In a world where good-news conservation stories have become increasingly uncommon a collaboration between Wildmob and the community on remote Norfolk Island is quietly bucking the trend. The good news is that over the past three years Norfolk’s 58 threatened or endangered species have begun to have their habitat restored due to Wildmob volunteers travelling to the Island to combine a holiday with rolling up their sleeves and getting down to work. This work has contributed to the endemic green parrot moving from being on the verge of extinction to becoming a conservation success story.
A not-for-profit, non-political organisation Wildmob “takes volunteers on adventures in Australia’s most beautiful places to save endangered species and restore their habitats.” Their Norfolk Island Conservation Project focuses on bush-land restoration to secure habitat for over 58 threatened or endangered species, and up to 18 species of seabirds that breed within the Norfolk Island group of Norfolk, Phillip and Nepean Islands. Hundreds of thousands of seabirds nest on the islands including shearwaters, red-tailed tropic birds, sooty terns, masked boobies, white terns and many others.
This is critical work as the Islands are an important biodiversity hotspot with a bewildering range of endemic plants, animals and ecosystems that occur nowhere else in the world, and indeed, are a global priority for nature conservation.
The Wildmob concept works well on Norfolk Island for a number of reasons. Firstly, with one of their core values being a commitment to working with local communities, understanding and respecting the local Island culture is essential. Volunteers find themselves not only working on private properties, Reserves and National Parks, but also alongside Norfolk Islanders where genuine cultural and personal exchanges occur. As each trip has no more than twelve volunteers, the opportunity to engage with the locals is one of the unique and most valued features of their week with one recent volunteer commenting, “this is certainly not a tourist trip”.
Wildmob know that their conservation efforts on Norfolk Island are only sustainable if they have the local community’s support. They know that commercial realities mean that it is important their work is not a financial burden on the community. In fact they contribute directly to the economy by purchasing locally, employing local Project Leaders Margaret Christian and Jodie Williams, and engaging the locally based and run Norfolk Island Travel Centre to undertake organisation and travel arrangements for visiting volunteers. All of this supports the outcome for each volunteer of a ‘traveller’ experience.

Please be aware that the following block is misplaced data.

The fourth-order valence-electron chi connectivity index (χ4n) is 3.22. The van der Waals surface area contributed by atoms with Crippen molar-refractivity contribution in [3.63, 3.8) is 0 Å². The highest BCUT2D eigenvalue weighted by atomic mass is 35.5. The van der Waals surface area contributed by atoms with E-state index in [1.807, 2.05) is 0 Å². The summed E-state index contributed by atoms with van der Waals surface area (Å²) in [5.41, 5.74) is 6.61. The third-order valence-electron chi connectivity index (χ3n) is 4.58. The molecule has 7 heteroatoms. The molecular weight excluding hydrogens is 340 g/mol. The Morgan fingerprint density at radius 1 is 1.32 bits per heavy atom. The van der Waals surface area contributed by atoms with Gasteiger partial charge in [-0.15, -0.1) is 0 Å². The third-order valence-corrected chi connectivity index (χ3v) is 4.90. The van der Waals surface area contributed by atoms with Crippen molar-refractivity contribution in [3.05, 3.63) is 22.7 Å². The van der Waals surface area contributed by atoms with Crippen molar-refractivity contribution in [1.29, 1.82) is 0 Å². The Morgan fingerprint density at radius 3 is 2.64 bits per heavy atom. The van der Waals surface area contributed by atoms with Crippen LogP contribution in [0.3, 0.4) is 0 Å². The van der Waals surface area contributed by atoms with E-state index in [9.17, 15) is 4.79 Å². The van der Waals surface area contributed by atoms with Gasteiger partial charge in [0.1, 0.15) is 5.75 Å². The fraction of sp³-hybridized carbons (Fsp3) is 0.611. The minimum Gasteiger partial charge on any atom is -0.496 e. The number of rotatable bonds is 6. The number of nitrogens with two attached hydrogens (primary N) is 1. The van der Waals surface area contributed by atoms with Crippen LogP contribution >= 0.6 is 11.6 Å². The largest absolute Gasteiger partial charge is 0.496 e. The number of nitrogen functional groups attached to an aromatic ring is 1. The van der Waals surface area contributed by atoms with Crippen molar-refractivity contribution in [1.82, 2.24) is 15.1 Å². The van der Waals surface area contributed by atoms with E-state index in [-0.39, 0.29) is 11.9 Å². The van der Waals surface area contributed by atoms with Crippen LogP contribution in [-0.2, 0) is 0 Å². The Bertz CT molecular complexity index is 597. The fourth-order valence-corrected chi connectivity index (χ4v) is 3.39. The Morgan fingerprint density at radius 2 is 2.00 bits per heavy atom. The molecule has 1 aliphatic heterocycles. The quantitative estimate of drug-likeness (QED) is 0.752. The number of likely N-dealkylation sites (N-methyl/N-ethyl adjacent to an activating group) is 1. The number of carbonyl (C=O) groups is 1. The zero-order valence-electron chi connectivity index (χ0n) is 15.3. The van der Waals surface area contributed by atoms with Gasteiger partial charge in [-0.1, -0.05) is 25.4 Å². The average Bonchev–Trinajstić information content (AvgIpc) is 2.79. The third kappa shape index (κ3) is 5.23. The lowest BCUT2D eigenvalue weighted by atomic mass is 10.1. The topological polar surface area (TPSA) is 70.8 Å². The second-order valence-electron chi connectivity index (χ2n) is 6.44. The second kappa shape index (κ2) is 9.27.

In addition to supporting the ecology of the island participants know they are also more globally helping the island. As expressed by a recent volunteer, “It’s a privilege to make a contribution while having a holiday.”
Not only are adult trips regularly held, but increasingly more school groups are visiting with Wildmob. On Norfolk Wildmob can provide environmental education opportunities that turn classroom theory into practice and contribute to real world conservation. Wildmob Director Derek Ball says, “We take the students to spectacular places that they could otherwise never get to. But most of all, we give them trips that will have ripple effects on their lives far beyond the one week away”.
A motivating hands-on week connecting with nature helps not only their knowledge retention, but also a desire to take on individual responsibility for the impact of their behaviour and life-style on the environment. Recent St. George High School students summed it up with, “It feels good to do things for all the problems we have, to help solve them”. Derek says, “On the mainland, resources can be seen to be infinite – just turn the tap on or go to the shop for what you need. Norfolk Island shows the world isn’t limitless – you need to be cautious about how you use water and resources”. Students learn not only that, but what it’s like not having instant connectivity: “I didn’t think I could survive without Wi-Fi for so long”commented Tom from Silkwood High.
And who would think that a holiday that includes weeding or planting trees could be seen as satisfying to a teenager? Olivia from Silkwood High says: “We planted 200 trees in two hours yesterday and it was a steep hill, but we were on fire as we worked and it was very rewarding to see the progress we made in just a few hours…, even if it’s not your thing you’ll get something back that is so much more rewarding than a mark on an assignment.”
With such an important and serious objective, it is however typical to meet happy and relaxed Wildmob volunteers unanimous in their enjoyment of their week on the Island. Such is the unique nature of the Island and its environment, Wildmob has committed to bringing not only adult and student Conservation Expeditions to the island but also continuing an annual dedicated Bird Week trip. This is undoubtedly good conservation news indeed.
Image Credit: WildMob. Supplied by Norfolk Island Travel Centre
Article content disclaimer: Article first published in Discover Norfolk, Volume 01 Issue 01, 2017. Please note that details of specific travel, accommodation and touring options may be outdated. References to people, places and businesses, including operating days and times may be have changed. References to Government structure and Government businesses/entities may no longer be applicable. Please check directly with businesses and/or Government websites directly rather than relying on any information contained in this article before you make travel arrangements.